This project will
Extend the biking and pedestrian network in Rototuna
Make it safer for everyone - no matter how they choose to travel
Provide new connections for Rototuna residents
As part of an ongoing focus to provide a safe, accessible and better-connected transport network in Rototuna, we’re connecting Borman Road from the Horsham Downs Road intersection to Kimbrae Drive.
We’ll also upgrade the Borman Road and Horsham Downs Road intersection to have traffic lights and upgrading parts of Horsham Downs Road and Borman Road to include shared paths to make it safer for everyone.
These works will transform the current rural road layout into an urban road that’s safer and for all road users, including pedestrians and people on bikes and scooters.
This project is the last piece of the puzzle to create a safer and better-connected neighbourhood in Rototuna – no matter how people choose to travel.
2021Funding set aside from Councils 2021-31 Long Term Plan for the Borman Road extension. Contract awarded to Fulton Hogan in September 2022.
November 2022Construction of the Borman Road connection is under way and will take around two years to complete.
Early 2025The Borman Road connection is complete.
These works are funded by Councils 2021-32 Long Term Plan and have been estimated to cost $22.23million, which includes delivering the most recently completed North Ridge Road upgrade and connection works.
Yes, the Horsham Village shops and Borman Road Superette are still open and access has always been maintained for these businesses. These local shops need the support of the so if people have previously shopped there then they consider heading back to their local stores for their next purchase or outing.
This section of road has been designated since 2004 and is highly sort after by the Rototuna community. Once complete, it will improve connectivity and accessibility for people traveling to and from Rototuna Village and the school - no matter how they choose to travel.
The project also supports Council's Vision Zero goal: that we will achieve zero deaths and zero serious injuries on our roads and the Biking and Micro-mobility plan which aims to make it more convenient for Hamiltonians to choose active modes of transport to get around our city.
We’re not just replacing the road surface like other projects you might see around Hamilton. We’re taking rural roads and upgrading them to an urban standard for the surrounding community. Building new and upgrading roads is complex work that takes a lot longer than resurfacing or maintaining existing roads. We’re also installing essential services and pipes that needs to happen before the roads are built on top of them so the project has to be delivered in stages.
While there may be less traffic on the road at night, construction works using heavy machinery can disturb people in built-up and residential areas. The loudest equipment runs at about 110 decibels – similar to the noise of a loud rock music concert. In the city, there are noise level limits and time restrictions for when construction work can happen in residential areas. Vibrations and dust can also be created so major works mostly happens during the day when there are less people are at home.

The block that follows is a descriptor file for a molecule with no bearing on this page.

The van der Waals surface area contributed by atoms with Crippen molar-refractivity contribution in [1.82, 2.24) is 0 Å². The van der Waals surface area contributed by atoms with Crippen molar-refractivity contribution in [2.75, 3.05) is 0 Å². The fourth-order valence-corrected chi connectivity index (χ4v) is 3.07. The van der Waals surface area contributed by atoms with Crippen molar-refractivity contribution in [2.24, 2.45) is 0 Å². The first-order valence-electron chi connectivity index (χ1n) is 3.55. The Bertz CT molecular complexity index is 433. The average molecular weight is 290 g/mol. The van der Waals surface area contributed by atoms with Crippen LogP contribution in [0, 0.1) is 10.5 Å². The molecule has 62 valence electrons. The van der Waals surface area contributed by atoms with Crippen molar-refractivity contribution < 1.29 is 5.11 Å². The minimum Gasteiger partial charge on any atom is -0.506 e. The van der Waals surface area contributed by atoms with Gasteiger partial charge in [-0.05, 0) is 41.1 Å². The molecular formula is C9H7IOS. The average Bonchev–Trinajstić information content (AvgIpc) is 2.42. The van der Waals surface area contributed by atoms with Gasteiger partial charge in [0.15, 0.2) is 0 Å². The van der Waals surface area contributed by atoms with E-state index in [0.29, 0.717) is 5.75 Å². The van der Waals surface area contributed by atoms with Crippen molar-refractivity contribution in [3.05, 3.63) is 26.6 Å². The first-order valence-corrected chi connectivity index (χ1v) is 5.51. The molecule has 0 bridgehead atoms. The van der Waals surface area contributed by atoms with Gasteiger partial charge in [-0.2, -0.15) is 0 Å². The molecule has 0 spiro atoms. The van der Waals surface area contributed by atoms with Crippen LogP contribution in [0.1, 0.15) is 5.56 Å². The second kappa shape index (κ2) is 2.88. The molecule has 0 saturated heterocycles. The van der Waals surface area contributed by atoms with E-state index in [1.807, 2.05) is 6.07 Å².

Fulton Hogan and subcontractors are running multiple work crews at the same time to complete each stage as quickly as possible. Where possible, crews work on Saturday to progress work without causing disruptions to nearby residents.
While we’re able to work between 7am – 7pm on weekdays and 8am – 5pm on Saturday, we do have limits on how many hours people can work in a week. Our crews and contractors' wellbeing is important so we make sure they have proper breaks and are well rested before they come to work.
Yes, some sections of road may be closed to through traffic at times to complete these works more efficiently and safely. Sections of Borman Road and Horsham Downs Road will be closed to through traffic during the project. Resident access will be kept at all times with a detour in place for through traffic.
People are at heart of our project. We need to close some sections of road and use traffic management controls to keep our crews and communities safe while we complete this project.
Using large and heavy machinery alongside complex work like installing underground pipes and moving power and internet cables requires the right amount of space and careful site management to complete our work while keeping everyone safe.
Given the limited corridor space available to construct this infrastructure, Hamilton City Council has prioritised making it safer for people walking and biking by installing shared paths and on road cycle ways, this has come at the expense of on-street parking. We understand people currently park along the roadside berm however this area is not intended to be a carpark.
The temporary gravel path will remain in place during construction, however there may be times where it needs to be moved around the works. It will stay in place until the permanent shared paths are completed.
Last updated 26 February 2024